Razer DeathAdder

Configuring my mouse on Linux hasn’t been too important as I tend to be using my mouse on a desktop computer. More desk space means more elbowroom to move around, so I don’t do anything fancy with the mouse “acceleration”.

However, working on a laptop changes this because I’m typically working with limited space. To maximize efficiency, slow movements should be more accurate, easing (for example) the selection of text. Quick movements can jump the cursor to the other side of the screen without having to pull the mouse off the mousepad.

Another thing I had to accommodate for (while using a laptop) is that I usually have different devices plugged in, at different times. This means that the device ID changes, depending what is plugged in. This makes it a pain in the arse to automate.

This line lists the devices and then greps the lines to find the ID of the Razer Mouse.

razer_mouse_id=$(xinput | grep -m 1 "Razer Razer DeathAdder 2013" | awk {'print substr($7,4,2)'})

These lines then use the newly created $razer_mouse_id variable and sets up my deceleration settings. “Constant Deceleration” sets the overall speed (fastest speed), while “Velocity Scaling” sets the polling speed, how often we check (poll) the position of the mouse. The “Adaptive Deceleration” then determines just how much we effect the sensitivity of the mouse down when it’s moving… slowly (if I’m understanding this correctly).

In any case, these are the settings that are working for me… for now.

xinput set-button-map $razer_mouse_id 1 2 3 4 5 6 7 2 2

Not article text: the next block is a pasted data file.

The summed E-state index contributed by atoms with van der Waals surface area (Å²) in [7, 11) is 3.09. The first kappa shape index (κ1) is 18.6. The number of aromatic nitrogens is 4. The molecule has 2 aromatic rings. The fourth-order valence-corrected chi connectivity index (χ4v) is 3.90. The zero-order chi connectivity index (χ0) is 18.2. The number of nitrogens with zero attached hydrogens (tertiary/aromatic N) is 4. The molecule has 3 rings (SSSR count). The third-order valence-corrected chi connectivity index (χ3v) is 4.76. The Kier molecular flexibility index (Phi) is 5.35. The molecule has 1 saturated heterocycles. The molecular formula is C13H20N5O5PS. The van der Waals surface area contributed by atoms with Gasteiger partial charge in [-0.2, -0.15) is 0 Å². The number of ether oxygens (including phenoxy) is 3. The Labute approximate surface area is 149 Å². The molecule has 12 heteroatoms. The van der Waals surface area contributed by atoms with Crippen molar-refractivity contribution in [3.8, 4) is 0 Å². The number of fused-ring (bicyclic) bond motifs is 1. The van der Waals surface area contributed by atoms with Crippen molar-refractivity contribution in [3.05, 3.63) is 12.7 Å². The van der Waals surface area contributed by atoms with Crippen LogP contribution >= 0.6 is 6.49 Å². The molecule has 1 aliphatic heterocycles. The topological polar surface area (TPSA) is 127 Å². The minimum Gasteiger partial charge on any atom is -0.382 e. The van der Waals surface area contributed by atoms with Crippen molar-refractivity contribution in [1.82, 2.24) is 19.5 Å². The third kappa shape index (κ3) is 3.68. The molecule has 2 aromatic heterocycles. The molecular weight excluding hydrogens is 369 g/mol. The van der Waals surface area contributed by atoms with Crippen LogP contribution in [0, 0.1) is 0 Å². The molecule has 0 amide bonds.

xinput --set-prop $razer_mouse_id "Device Accel Constant Deceleration" 1
xinput --set-prop $razer_mouse_id "Device Accel Adaptive Deceleration" 2
xinput --set-prop $razer_mouse_id "Device Accel Velocity Scaling" .5

Evoluent Verticle Mouse

your arm will thank youLast night was the first time in 2 years, where I could bust ass in Maya, with ZERO pain or tingling sensations in my forearm. Been using the Evoluent Verticle Mouse for about 2 weeks now. It took me about 4-5 days before I felt like my speed an accuracy were up to where it was with a traditional mouse. However, it felt comfortable the very first time I relaxed my hand on it. One thing they fail to mention on the website is how your wrist is less restricted when flapping, instead of trying to move side to side. This is a BIG factor in it’s comfortable use. Because I’m able to swing my arm around more comfortably, I’ve lowered the mouse speed so it’s not as sensitive. On a traditional mouse, I usually work with a pretty high sensitivity, to limit my wrist’s side to side motion.

The Evoluent V3 has just come out.


It’s been over a year now and I still use the Evoluent. I’m still a fan and I’ve seen a few popping up around the studio as well. When I’m forced to use a normal mouse, I shiver.

“Soap” pointing device

the fuzzy little friendAny research into improving our user interface devices is good research. Sharing how to make your own at home, that’s got you some bonus points.

I was able to meet the inventor at Siggraph. He was very friendly, but a little hesitant to let attendees test drive his last unit. Apparently everyone who picked up it squeezed too hard and broke a half dozen of his other units. A training session lasted a minute or two…

…or you can just make your own! Yes, please tell me how us how we can replace our 20+ year old pointing device, the mouse.

Please checkout “Soap”.

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